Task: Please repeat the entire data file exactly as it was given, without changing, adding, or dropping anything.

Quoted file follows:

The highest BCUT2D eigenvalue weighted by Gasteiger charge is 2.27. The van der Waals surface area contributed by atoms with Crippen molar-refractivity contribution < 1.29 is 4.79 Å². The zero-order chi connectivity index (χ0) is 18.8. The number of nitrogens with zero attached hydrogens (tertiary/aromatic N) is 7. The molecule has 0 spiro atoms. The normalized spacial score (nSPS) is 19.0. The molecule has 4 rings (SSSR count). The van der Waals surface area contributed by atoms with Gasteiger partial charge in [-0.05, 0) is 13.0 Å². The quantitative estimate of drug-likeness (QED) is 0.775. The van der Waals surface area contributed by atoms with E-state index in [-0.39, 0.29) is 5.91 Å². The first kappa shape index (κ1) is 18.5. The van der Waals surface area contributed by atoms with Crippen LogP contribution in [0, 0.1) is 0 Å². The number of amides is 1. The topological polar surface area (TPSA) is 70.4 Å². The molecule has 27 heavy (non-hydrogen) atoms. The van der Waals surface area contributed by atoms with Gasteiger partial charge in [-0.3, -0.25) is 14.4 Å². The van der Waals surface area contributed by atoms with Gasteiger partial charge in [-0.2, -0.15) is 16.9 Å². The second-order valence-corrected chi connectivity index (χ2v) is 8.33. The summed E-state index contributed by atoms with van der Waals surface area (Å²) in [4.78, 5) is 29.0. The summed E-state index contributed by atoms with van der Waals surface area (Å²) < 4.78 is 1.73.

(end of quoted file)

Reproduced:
The highest BCUT2D eigenvalue weighted by Gasteiger charge is 2.27. The van der Waals surface area contributed by atoms with Crippen molar-refractivity contribution < 1.29 is 4.79 Å². The zero-order chi connectivity index (χ0) is 18.8. The number of nitrogens with zero attached hydrogens (tertiary/aromatic N) is 7. The molecule has 0 spiro atoms. The normalized spacial score (nSPS) is 19.0. The molecule has 4 rings (SSSR count). The van der Waals surface area contributed by atoms with Gasteiger partial charge in [-0.05, 0) is 13.0 Å². The quantitative estimate of drug-likeness (QED) is 0.775. The van der Waals surface area contributed by atoms with E-state index in [-0.39, 0.29) is 5.91 Å². The first kappa shape index (κ1) is 18.5. The van der Waals surface area contributed by atoms with Crippen LogP contribution in [0, 0.1) is 0 Å². The number of amides is 1. The topological polar surface area (TPSA) is 70.4 Å². The molecule has 27 heavy (non-hydrogen) atoms. The van der Waals surface area contributed by atoms with Gasteiger partial charge in [-0.3, -0.25) is 14.4 Å². The van der Waals surface area contributed by atoms with Gasteiger partial charge in [-0.2, -0.15) is 16.9 Å². The second-order valence-corrected chi connectivity index (χ2v) is 8.33. The summed E-state index contributed by atoms with van der Waals surface area (Å²) in [4.78, 5) is 29.0. The summed E-state index contributed by atoms with van der Waals surface area (Å²) < 4.78 is 1.73.